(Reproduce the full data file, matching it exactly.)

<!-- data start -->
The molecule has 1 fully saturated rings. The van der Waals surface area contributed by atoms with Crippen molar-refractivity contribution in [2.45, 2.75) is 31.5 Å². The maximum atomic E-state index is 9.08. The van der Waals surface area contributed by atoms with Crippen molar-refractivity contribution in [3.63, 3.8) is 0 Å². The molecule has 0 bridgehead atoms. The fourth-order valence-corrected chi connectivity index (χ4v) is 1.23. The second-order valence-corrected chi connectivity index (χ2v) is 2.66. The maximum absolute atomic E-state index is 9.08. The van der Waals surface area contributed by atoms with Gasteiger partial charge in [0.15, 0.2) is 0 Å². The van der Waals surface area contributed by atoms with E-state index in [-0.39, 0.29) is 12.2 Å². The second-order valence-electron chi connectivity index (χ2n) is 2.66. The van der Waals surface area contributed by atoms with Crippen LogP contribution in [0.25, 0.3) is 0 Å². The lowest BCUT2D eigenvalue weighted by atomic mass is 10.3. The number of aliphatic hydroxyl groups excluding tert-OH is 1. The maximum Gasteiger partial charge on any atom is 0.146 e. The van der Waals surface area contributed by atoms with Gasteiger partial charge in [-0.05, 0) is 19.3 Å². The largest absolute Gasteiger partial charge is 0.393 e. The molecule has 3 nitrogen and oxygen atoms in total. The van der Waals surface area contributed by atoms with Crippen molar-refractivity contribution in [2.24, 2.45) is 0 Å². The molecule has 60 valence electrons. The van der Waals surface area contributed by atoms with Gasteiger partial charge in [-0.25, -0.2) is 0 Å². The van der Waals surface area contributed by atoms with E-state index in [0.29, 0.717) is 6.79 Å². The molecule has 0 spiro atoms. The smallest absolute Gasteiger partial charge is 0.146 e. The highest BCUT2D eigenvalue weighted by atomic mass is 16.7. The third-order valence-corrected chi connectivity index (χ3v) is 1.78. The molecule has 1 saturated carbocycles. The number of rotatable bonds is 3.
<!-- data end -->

The molecule has 1 fully saturated rings. The van der Waals surface area contributed by atoms with Crippen molar-refractivity contribution in [2.45, 2.75) is 31.5 Å². The maximum atomic E-state index is 9.08. The van der Waals surface area contributed by atoms with Crippen molar-refractivity contribution in [3.63, 3.8) is 0 Å². The molecule has 0 bridgehead atoms. The fourth-order valence-corrected chi connectivity index (χ4v) is 1.23. The second-order valence-corrected chi connectivity index (χ2v) is 2.66. The maximum absolute atomic E-state index is 9.08. The van der Waals surface area contributed by atoms with Gasteiger partial charge in [0.15, 0.2) is 0 Å². The van der Waals surface area contributed by atoms with E-state index in [-0.39, 0.29) is 12.2 Å². The second-order valence-electron chi connectivity index (χ2n) is 2.66. The van der Waals surface area contributed by atoms with Crippen LogP contribution in [0.25, 0.3) is 0 Å². The lowest BCUT2D eigenvalue weighted by atomic mass is 10.3. The number of aliphatic hydroxyl groups excluding tert-OH is 1. The maximum Gasteiger partial charge on any atom is 0.146 e. The van der Waals surface area contributed by atoms with Gasteiger partial charge in [-0.05, 0) is 19.3 Å². The largest absolute Gasteiger partial charge is 0.393 e. The molecule has 3 nitrogen and oxygen atoms in total. The van der Waals surface area contributed by atoms with Crippen molar-refractivity contribution in [2.24, 2.45) is 0 Å². The molecule has 60 valence electrons. The van der Waals surface area contributed by atoms with Gasteiger partial charge in [-0.25, -0.2) is 0 Å². The van der Waals surface area contributed by atoms with E-state index in [0.29, 0.717) is 6.79 Å². The molecule has 0 spiro atoms. The smallest absolute Gasteiger partial charge is 0.146 e. The highest BCUT2D eigenvalue weighted by atomic mass is 16.7. The third-order valence-corrected chi connectivity index (χ3v) is 1.78. The molecule has 1 saturated carbocycles. The number of rotatable bonds is 3.